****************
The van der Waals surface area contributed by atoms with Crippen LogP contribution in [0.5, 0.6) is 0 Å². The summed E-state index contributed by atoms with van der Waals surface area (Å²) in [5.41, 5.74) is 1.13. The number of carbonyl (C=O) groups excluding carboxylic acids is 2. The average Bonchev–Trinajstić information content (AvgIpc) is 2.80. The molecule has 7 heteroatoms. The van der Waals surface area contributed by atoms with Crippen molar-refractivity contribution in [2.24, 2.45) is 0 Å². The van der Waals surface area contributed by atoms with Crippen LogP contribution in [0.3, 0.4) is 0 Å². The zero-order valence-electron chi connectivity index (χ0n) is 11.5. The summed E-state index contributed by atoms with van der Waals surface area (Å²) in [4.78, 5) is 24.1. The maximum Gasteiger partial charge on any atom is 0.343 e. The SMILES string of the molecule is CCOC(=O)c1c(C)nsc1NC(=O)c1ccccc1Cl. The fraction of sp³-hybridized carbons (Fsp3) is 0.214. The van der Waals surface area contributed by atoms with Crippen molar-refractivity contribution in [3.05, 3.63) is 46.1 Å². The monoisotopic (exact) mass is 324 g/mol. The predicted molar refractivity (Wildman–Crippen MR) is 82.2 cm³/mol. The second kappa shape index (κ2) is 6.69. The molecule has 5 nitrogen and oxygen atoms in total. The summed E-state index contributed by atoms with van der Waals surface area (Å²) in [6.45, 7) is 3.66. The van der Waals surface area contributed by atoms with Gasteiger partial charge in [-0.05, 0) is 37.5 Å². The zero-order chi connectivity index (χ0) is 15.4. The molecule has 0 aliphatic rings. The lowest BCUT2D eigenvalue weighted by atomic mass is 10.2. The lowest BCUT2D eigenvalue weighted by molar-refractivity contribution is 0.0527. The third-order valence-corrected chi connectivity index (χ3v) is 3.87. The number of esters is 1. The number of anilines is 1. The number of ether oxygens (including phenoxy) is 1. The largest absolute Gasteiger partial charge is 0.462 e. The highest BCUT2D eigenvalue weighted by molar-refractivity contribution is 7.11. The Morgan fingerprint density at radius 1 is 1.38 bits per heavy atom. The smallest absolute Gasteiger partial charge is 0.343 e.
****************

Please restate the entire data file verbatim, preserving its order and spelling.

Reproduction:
The van der Waals surface area contributed by atoms with Crippen LogP contribution in [0.5, 0.6) is 0 Å². The summed E-state index contributed by atoms with van der Waals surface area (Å²) in [5.41, 5.74) is 1.13. The number of carbonyl (C=O) groups excluding carboxylic acids is 2. The average Bonchev–Trinajstić information content (AvgIpc) is 2.80. The molecule has 7 heteroatoms. The van der Waals surface area contributed by atoms with Crippen molar-refractivity contribution in [2.24, 2.45) is 0 Å². The van der Waals surface area contributed by atoms with Crippen LogP contribution in [0.3, 0.4) is 0 Å². The zero-order valence-electron chi connectivity index (χ0n) is 11.5. The summed E-state index contributed by atoms with van der Waals surface area (Å²) in [4.78, 5) is 24.1. The maximum Gasteiger partial charge on any atom is 0.343 e. The SMILES string of the molecule is CCOC(=O)c1c(C)nsc1NC(=O)c1ccccc1Cl. The fraction of sp³-hybridized carbons (Fsp3) is 0.214. The van der Waals surface area contributed by atoms with Crippen molar-refractivity contribution in [3.05, 3.63) is 46.1 Å². The monoisotopic (exact) mass is 324 g/mol. The predicted molar refractivity (Wildman–Crippen MR) is 82.2 cm³/mol. The second kappa shape index (κ2) is 6.69. The molecule has 5 nitrogen and oxygen atoms in total. The summed E-state index contributed by atoms with van der Waals surface area (Å²) in [6.45, 7) is 3.66. The van der Waals surface area contributed by atoms with Gasteiger partial charge in [-0.05, 0) is 37.5 Å². The zero-order chi connectivity index (χ0) is 15.4. The molecule has 0 aliphatic rings. The lowest BCUT2D eigenvalue weighted by atomic mass is 10.2. The lowest BCUT2D eigenvalue weighted by molar-refractivity contribution is 0.0527. The third-order valence-corrected chi connectivity index (χ3v) is 3.87. The number of esters is 1. The number of anilines is 1. The number of ether oxygens (including phenoxy) is 1. The largest absolute Gasteiger partial charge is 0.462 e. The highest BCUT2D eigenvalue weighted by molar-refractivity contribution is 7.11. The Morgan fingerprint density at radius 1 is 1.38 bits per heavy atom. The smallest absolute Gasteiger partial charge is 0.343 e.